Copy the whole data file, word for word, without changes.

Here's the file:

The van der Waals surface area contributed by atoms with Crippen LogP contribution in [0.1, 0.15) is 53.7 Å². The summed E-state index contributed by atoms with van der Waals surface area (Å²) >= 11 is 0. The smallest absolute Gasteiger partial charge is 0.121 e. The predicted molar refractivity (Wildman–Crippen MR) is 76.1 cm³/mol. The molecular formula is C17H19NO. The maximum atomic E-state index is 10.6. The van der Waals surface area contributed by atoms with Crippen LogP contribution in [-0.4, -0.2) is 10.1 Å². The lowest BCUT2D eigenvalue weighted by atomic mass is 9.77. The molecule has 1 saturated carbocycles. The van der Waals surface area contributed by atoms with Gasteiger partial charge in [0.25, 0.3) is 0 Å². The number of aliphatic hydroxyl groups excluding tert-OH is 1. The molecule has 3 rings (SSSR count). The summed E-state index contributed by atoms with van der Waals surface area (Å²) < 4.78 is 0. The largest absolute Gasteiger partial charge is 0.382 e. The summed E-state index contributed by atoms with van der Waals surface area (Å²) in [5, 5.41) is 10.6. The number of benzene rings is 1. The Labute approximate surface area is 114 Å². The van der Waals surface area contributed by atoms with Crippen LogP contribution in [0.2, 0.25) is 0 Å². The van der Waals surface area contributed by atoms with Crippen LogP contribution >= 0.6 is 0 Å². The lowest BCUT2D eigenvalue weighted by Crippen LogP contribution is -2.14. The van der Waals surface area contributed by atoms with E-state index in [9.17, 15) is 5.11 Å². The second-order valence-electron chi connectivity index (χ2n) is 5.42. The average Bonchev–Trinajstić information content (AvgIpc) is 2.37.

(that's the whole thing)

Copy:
The van der Waals surface area contributed by atoms with Crippen LogP contribution in [0.1, 0.15) is 53.7 Å². The summed E-state index contributed by atoms with van der Waals surface area (Å²) >= 11 is 0. The smallest absolute Gasteiger partial charge is 0.121 e. The predicted molar refractivity (Wildman–Crippen MR) is 76.1 cm³/mol. The molecular formula is C17H19NO. The maximum atomic E-state index is 10.6. The van der Waals surface area contributed by atoms with Crippen LogP contribution in [-0.4, -0.2) is 10.1 Å². The lowest BCUT2D eigenvalue weighted by atomic mass is 9.77. The molecule has 1 saturated carbocycles. The van der Waals surface area contributed by atoms with Gasteiger partial charge in [0.25, 0.3) is 0 Å². The number of aliphatic hydroxyl groups excluding tert-OH is 1. The molecule has 3 rings (SSSR count). The summed E-state index contributed by atoms with van der Waals surface area (Å²) < 4.78 is 0. The largest absolute Gasteiger partial charge is 0.382 e. The summed E-state index contributed by atoms with van der Waals surface area (Å²) in [5, 5.41) is 10.6. The number of benzene rings is 1. The Labute approximate surface area is 114 Å². The van der Waals surface area contributed by atoms with Crippen LogP contribution in [0.2, 0.25) is 0 Å². The van der Waals surface area contributed by atoms with Crippen LogP contribution >= 0.6 is 0 Å². The lowest BCUT2D eigenvalue weighted by Crippen LogP contribution is -2.14. The van der Waals surface area contributed by atoms with E-state index in [9.17, 15) is 5.11 Å². The second-order valence-electron chi connectivity index (χ2n) is 5.42. The average Bonchev–Trinajstić information content (AvgIpc) is 2.37.